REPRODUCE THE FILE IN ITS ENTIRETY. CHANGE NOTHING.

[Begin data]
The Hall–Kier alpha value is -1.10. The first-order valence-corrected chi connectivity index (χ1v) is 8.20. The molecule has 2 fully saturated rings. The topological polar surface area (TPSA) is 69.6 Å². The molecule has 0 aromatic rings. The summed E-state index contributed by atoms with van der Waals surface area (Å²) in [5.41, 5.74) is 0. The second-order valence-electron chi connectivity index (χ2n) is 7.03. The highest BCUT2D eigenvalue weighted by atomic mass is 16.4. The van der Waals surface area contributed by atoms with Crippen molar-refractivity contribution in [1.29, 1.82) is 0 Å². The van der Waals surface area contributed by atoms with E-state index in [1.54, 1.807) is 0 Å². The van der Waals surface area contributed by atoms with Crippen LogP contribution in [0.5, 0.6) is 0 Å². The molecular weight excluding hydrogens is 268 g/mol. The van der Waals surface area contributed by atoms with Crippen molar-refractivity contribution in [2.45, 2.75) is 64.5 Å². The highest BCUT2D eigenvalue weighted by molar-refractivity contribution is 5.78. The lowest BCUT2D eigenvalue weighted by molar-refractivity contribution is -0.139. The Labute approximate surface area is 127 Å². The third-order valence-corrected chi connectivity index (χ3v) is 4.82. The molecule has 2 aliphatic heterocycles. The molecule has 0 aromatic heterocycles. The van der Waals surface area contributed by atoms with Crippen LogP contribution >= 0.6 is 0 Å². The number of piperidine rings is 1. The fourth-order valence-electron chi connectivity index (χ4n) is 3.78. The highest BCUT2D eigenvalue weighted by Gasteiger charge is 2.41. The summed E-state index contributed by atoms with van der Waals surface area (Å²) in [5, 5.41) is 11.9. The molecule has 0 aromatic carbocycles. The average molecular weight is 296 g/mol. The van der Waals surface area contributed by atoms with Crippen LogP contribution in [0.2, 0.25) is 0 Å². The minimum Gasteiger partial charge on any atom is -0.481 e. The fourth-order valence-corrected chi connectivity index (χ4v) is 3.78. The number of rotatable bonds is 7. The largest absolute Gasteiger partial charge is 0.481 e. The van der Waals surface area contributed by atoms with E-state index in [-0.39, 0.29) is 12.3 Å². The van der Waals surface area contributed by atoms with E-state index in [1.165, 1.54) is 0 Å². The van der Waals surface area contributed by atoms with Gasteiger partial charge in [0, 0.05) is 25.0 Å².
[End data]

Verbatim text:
The Hall–Kier alpha value is -1.10. The first-order valence-corrected chi connectivity index (χ1v) is 8.20. The molecule has 2 fully saturated rings. The topological polar surface area (TPSA) is 69.6 Å². The molecule has 0 aromatic rings. The summed E-state index contributed by atoms with van der Waals surface area (Å²) in [5.41, 5.74) is 0. The second-order valence-electron chi connectivity index (χ2n) is 7.03. The highest BCUT2D eigenvalue weighted by atomic mass is 16.4. The van der Waals surface area contributed by atoms with Crippen molar-refractivity contribution in [1.29, 1.82) is 0 Å². The van der Waals surface area contributed by atoms with E-state index in [1.54, 1.807) is 0 Å². The van der Waals surface area contributed by atoms with Crippen LogP contribution in [0.5, 0.6) is 0 Å². The molecular weight excluding hydrogens is 268 g/mol. The van der Waals surface area contributed by atoms with Crippen molar-refractivity contribution in [2.45, 2.75) is 64.5 Å². The highest BCUT2D eigenvalue weighted by molar-refractivity contribution is 5.78. The lowest BCUT2D eigenvalue weighted by molar-refractivity contribution is -0.139. The Labute approximate surface area is 127 Å². The third-order valence-corrected chi connectivity index (χ3v) is 4.82. The molecule has 2 aliphatic heterocycles. The molecule has 0 aromatic heterocycles. The van der Waals surface area contributed by atoms with Crippen LogP contribution >= 0.6 is 0 Å². The number of piperidine rings is 1. The fourth-order valence-electron chi connectivity index (χ4n) is 3.78. The highest BCUT2D eigenvalue weighted by Gasteiger charge is 2.41. The summed E-state index contributed by atoms with van der Waals surface area (Å²) in [5, 5.41) is 11.9. The molecule has 0 aromatic carbocycles. The average molecular weight is 296 g/mol. The van der Waals surface area contributed by atoms with Crippen LogP contribution in [0.2, 0.25) is 0 Å². The minimum Gasteiger partial charge on any atom is -0.481 e. The fourth-order valence-corrected chi connectivity index (χ4v) is 3.78. The number of rotatable bonds is 7. The largest absolute Gasteiger partial charge is 0.481 e. The van der Waals surface area contributed by atoms with E-state index in [-0.39, 0.29) is 12.3 Å². The van der Waals surface area contributed by atoms with E-state index in [1.165, 1.54) is 0 Å². The van der Waals surface area contributed by atoms with Gasteiger partial charge in [0, 0.05) is 25.0 Å².